It is well-known that cats just love playing.
But it is not just about keeping themselves entertained: play is used by cats as training to solve everyday problems.
Even if we are used to seeing our cat playing by itself, this does not mean that the cat does not associate social interaction and relations with its playtime activities.
Kittens already start playing with each other after just a few weeks of life. However uncoordinated and imprecise it may seem, they are already beginning to learn to interact with their peers. Then as they grow, they perfect their movements and motor coordination by jumping, running and strange little bouncing movements.
Kittens unknowingly hone their hunting techniques while in the litter. The kittens take turns chasing each other, taking turns to be first the hunter and then the hunted. As they play, their instincts create a perfect training environment for real life.
Cats are also very fond of objects in general, and practically anything that attracts their attention. Regardless of whether a broken box or a ball, cats love interacting and discovering everything there is to know about their new object.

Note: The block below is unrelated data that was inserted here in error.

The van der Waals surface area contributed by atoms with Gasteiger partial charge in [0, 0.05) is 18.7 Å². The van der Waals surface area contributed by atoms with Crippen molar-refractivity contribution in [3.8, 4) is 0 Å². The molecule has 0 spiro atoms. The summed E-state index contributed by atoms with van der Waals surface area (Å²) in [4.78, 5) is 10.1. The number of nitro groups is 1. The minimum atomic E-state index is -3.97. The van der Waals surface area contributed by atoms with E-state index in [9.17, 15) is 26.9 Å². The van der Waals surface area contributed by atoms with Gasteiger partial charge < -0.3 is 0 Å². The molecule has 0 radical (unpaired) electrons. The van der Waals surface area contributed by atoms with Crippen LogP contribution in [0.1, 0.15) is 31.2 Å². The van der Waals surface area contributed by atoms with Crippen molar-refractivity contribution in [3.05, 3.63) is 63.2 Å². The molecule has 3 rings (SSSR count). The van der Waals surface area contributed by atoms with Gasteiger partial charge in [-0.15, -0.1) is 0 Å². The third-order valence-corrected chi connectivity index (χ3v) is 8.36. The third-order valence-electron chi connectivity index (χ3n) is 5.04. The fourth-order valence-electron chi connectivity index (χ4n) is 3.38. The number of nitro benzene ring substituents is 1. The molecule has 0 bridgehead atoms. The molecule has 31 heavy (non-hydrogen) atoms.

An owner’s supervision is essential In this phase of life,. Balls of wool, string and fishing line can all be swallowed, create severe stomach obstructions and have serious consequences.
However, playtime for your cat can also be an excellent opportunity for the owner to initiate the first learning steps for its animal. Then again, if play with humans tends to result in biting or scratching, a useful method is to stop the game immediately and teach the cat the need to moderate its behaviour.